Oklahoma DBAs are easy to get. The filing process is easy and straightforward, and the fees are affordable. Moreover, you won’t have to worry about other businesses using the same name after some time. After all, Oklahoma DBAs do not expire and don’t need to be renewed. Businesses can simply focus on growing their ventures using DBAs. If you’re looking for a way to use other names for your business in Oklahoma, get a DBA.


Frequently Asked Questions About A DBA

Here are the most commonly asked questions about forming a DBA:

The processing time varies with how DBAs are filed with the Oklahoma Secretary of State. DBAs filed online will take 1-2 business days to process. DBAs submitted by mail, on the other hand, will take 7-10 business days. Oklahoma does not offer expedited services.

Yes. You can have as many DBAs in Oklahoma as long as they are unique and available. Also, you must be able to maintain their upkeep. Do this with every DBA you want.

No. Trade names do not give personal asset protection in the event of a lawsuit. Corporations and LLCs enjoy that privilege, but sole proprietorships and general partnerships do not. If your business is not an LLC or corporation, you need to get insured to enjoy personal asset protection.

No. Oklahoma does not place more taxes on businesses using DBAs to operate. DBAs are just aliases or fictitious names businesses can use in lieu of their legal names. They are not separate entities that can be taxed.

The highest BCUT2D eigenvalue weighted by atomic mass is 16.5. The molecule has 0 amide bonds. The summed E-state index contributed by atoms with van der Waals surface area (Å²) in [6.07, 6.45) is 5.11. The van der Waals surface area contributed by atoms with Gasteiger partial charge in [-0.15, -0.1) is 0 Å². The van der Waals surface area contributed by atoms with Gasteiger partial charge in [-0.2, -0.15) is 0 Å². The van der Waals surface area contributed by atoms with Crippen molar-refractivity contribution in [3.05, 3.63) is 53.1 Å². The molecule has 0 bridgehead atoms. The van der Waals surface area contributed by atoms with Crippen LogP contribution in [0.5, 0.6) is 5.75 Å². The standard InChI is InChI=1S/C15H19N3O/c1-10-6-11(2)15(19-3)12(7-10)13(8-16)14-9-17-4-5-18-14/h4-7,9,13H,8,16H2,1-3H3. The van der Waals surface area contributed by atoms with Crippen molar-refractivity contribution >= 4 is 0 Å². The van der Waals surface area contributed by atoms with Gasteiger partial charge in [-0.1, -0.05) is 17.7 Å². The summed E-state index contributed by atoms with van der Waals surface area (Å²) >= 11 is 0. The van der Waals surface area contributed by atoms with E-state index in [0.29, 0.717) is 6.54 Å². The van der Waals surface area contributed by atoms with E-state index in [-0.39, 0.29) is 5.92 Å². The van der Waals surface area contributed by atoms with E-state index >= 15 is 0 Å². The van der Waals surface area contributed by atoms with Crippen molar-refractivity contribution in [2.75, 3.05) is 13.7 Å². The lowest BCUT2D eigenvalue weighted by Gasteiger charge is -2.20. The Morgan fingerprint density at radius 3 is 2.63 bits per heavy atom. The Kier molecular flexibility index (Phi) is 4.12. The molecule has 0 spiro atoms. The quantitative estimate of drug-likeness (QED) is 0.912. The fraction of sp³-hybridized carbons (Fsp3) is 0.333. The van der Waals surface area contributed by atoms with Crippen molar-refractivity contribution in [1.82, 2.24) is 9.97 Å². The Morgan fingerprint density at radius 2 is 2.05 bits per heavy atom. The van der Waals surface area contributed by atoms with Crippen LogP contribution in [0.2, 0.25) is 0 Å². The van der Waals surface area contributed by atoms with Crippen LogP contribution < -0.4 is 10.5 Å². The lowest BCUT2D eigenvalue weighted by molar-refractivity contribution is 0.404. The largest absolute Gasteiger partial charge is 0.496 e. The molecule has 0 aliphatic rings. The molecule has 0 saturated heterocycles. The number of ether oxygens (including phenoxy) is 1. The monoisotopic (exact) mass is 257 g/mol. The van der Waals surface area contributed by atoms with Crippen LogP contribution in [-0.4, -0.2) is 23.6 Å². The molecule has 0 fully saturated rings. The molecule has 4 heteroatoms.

Oklahoma prohibits using the following for DBAs in the state:

  • Words or phrases related to or implying that the business is a financial institution. For example: “bank,” “banc,” “credit union,” and so on.
  • Words that could falsely imply or indicate that the business is a governmental agency. For example, “Secretary of State,” “Treasury,” “FBI,” and so on.
  • Suffixes are used for business entities, such as Corp., Inc., LLP, and LLC.

Oklahoma does not allow making changes to the actual trade name you use for your company. You can, however, make other changes—such as changes in address—by filling out an Amended Trade Name Report form and then submitting it to the Oklahoma Secretary of State online or by mail.

Yes. You can withdraw or cancel your Oklahoma DBA at any time by filling out the Withdrawal of Trade Name Report form and then submitting it to the Secretary of State online or by mail.

No. Trade names and trademarks are very different from each other. An Oklahoma trade name is an alias created to be used as an alternative to a business’s legal name. Meanwhile, a trademark is an intellectual property registration meant to protect certain brands. 

Entrepreneurs use trade names in order to establish a brand and market their products to customers easily. Trademarks are meant to keep intellectual properties safe and protected from those who would violate or infringe on their rights to them.